The original wired Ironclaw was actually released just a few months ago, at CES 2019 in fact. As that was a brand-new, ground-up design, it shouldn't come as a surprise that the wireless version doesn't charge the formula in terms of size, shape, and features, other than adding wireless tech. It's still a "palm grip" design, and we'll talk about how that worked for us later in, but in short, it's meant to be held with the entire hand resting on it, rather than just with your fingertips. That means its large, unsurprisingly, at 5.1" long, 3.2" wide, and 1.8" tall. But it's also pretty heavy, at 132g on our scale. Our cutoff for reasonable mouse weight is around 135g, so the Ironclaw is pushing it in that regard. For comparison purposes, the wired Ironclaw is 105g.

While the Ironclaw may not be svelte, at least it puts its size and mass to good use. It pacts in an incredible 18,000dpi Pixart PMW3391 Optical sensor, the most powerful sensor ever to be featured in a wireless mouse. Whether gamers can use all 18,000 of those dots per inch is unclear, but it's certainly an achievement. You also of course get a built-in lithium-polymer rechargeable battery, along with both Corsair's proprietary sub-1ms 2.4GHz Slipstream wireless transmitter and a Bluetooth 4.2 LE transmitter. Yes indeed, that's a lot of tech packaged inside the Ironclaw! 


The wireless mode is selected using the sliding switch underneath the mouse. Bluetooth to one side, Slipstream to the other. Keeping in mind that Bluetooth's strength is compatibility, not performance, we'd bet that most users will just as soon stick with Slipstream, so we're not sure why Corsair chose to include Bluetooth on a gaming mouse, but it's there. The one issue we have with including it is that it required a more complicated on/off switch; we would have much preferred a simple on/off toggle that could be easily pressed to turn the mouse on and off regularly to save battery power.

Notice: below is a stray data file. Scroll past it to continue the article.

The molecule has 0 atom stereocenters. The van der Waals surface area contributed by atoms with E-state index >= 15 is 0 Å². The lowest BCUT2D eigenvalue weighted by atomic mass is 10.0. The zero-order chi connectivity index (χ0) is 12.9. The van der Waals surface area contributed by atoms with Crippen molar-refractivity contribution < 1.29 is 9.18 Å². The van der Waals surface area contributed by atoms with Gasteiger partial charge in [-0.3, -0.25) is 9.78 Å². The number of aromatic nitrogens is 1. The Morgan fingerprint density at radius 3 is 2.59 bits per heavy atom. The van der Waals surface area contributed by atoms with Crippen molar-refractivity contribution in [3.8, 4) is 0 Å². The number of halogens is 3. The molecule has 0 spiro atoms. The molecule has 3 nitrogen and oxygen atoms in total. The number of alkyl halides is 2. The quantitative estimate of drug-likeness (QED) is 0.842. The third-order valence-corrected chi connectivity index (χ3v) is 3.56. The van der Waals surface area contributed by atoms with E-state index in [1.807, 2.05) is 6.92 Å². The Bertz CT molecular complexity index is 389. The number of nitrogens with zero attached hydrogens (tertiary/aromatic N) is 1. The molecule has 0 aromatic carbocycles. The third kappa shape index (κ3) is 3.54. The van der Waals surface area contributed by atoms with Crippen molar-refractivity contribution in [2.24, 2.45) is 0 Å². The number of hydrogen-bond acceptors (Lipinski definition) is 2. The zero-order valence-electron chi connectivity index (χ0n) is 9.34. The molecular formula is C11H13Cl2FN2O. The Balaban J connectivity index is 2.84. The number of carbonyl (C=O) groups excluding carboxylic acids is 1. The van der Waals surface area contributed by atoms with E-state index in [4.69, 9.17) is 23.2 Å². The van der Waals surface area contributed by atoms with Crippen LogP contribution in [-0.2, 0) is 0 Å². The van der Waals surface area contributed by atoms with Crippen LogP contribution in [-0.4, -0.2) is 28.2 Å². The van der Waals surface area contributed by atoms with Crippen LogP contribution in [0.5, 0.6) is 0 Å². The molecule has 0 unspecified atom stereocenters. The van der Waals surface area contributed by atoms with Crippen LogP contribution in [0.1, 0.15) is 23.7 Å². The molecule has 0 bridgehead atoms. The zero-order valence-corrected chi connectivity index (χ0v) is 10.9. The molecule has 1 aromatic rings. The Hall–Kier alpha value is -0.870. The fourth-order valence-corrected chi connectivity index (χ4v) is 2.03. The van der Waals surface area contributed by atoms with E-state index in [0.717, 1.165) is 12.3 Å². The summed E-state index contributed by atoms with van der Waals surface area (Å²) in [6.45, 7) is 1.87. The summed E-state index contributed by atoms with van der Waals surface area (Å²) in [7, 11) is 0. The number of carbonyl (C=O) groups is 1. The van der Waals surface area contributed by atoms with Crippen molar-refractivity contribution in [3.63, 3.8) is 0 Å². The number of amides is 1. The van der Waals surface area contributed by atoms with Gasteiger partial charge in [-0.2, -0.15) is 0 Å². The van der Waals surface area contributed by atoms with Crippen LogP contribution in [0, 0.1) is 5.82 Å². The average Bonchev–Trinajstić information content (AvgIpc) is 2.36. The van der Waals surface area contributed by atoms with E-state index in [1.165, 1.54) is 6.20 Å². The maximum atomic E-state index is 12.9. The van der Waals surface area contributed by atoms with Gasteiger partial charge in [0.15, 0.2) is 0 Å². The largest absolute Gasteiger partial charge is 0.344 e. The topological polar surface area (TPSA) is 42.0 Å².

This being a Corsair gaming product, the Ironclaw of course has some pretty sweet RGB lighting effects, which you control using the Corsair iCUE software suite. By default, the mouse will cycle through the RGB spectrum until it detects a connection to iCUE, and this may annoy some users who would have preferred a default state of off, especially when moving the mouse around to other PCs where the software isn't installed. There are actually RGB lights in three zones: the rear logo, the scroll wheel, and the front "grille." Each can be programmed separately, and of course can be linked to other Corsair products, most notably keyboards, using the "Lighting Link" feature.

In the end, though, gamers will want to install iCUE, if for no other reason than to program the the Ironclaw's ten buttons. Oddly, by default the top two buttons just behind the scroll wheel are set to change profiles, rather than change DPI like they are on every other mouse. Profile switching is certainly a nice feature, but it's too bad that iCUE can't hook directly into game APIs to detect and set profiles automatically. We should also note that reprogramming buttons in iCUE is unnecessarily complicated, in part because the software was clearly written first and foremost for keyboards, which often use sophisticated macros. Sometimes more is less, and that's how we feel about iCUE's take on mouse customization. 


Now that we've covered all the features, let's get into performance!